Unless you can afford Business or First class, you know how claustrophobic a flight experience can be. With little space for legs, lying down is pure fantasy.
As our current world redefines the importance of physical distance, we need new solutions for our spaces – including airplanes. A designer might have had just the right idea.
It Started With A Sleepless Flight
Flying from New York to Singapore was not the most restful experience for designer Jeffrey O’Neill. Through the long-haul flight, he could not sleep one bit, and kept thinking:
“I’m on probably the best-rated airline in the world, and I’m getting wonderful service and the food is edible, but I can’t sleep. This is really uncomfortable. Why is it so difficult to find an affordable way to lie flat on a flight that’s 19 hours?”
He got to work with his company, Zephyr Aerospace, to solve the uncomfortable issue. Inspiration struck him as he remembered a cozy bus with bunk beds in Argentina.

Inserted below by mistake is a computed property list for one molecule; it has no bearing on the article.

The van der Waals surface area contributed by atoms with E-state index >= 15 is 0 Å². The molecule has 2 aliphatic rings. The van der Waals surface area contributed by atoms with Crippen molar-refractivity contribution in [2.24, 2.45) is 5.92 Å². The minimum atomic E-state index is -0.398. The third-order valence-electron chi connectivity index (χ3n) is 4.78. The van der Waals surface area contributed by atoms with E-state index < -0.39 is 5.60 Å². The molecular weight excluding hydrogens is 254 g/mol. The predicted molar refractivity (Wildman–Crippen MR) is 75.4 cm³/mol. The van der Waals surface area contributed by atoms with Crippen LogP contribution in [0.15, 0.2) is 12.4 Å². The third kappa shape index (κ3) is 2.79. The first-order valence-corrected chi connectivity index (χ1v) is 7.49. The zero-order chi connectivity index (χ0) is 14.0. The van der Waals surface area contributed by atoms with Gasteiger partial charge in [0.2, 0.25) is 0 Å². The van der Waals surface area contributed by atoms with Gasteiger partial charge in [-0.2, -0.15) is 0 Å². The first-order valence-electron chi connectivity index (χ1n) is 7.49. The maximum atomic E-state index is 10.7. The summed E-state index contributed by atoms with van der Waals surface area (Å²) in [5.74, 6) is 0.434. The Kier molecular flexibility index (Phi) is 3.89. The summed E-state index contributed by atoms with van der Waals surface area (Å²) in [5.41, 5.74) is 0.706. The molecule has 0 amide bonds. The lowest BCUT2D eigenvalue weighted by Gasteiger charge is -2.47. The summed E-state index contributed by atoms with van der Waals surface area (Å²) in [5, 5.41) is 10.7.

Aware of the importance of real estate on planes, he came up with a double-decker 2-4-2 design. This would not sacrifice any seats while creating more living space for passengers.
A New Airplane Seat
The Zephyr Seat by O’Neill looks like a futuristic dream. The designer used the space between a seat and the overhead locker to add a second layer of seats.
Passengers will be able to lounge, stretch or lie down. Moreover, these seats are a safer way to keep physical distance from other travelers.
To encourage companies to adopt the design, the seating arrangement fits most plane cabins. As O’Neill explained:
“We basically retrofitted a whole other seat on top of another. So it’s essentially two levels, it’s not as tall off the ground as people might imagine, it’s only four and a half feet off the ground from the entry point to the lower seat to the upper seat.”
A Long Way To Go
It took O’Neill two years to go from design to mock-up of the project. He also found an engineering partner and is ready to move forward.
At the 2019 Airline Interiors Expo in Germany, he first shared his idea with the aviation industry. After that, he used feedback to improve his product.
For now, he does not have a contract with any company yet, but promising conversations are happening. We would not be surprised if coronavirus tipped the odds in his favor.
Lastly, the Zephyr Seat will have to pass security tests before approval. As the process can take up to three years, it is not time to dream of a comfortable economy flight just yet.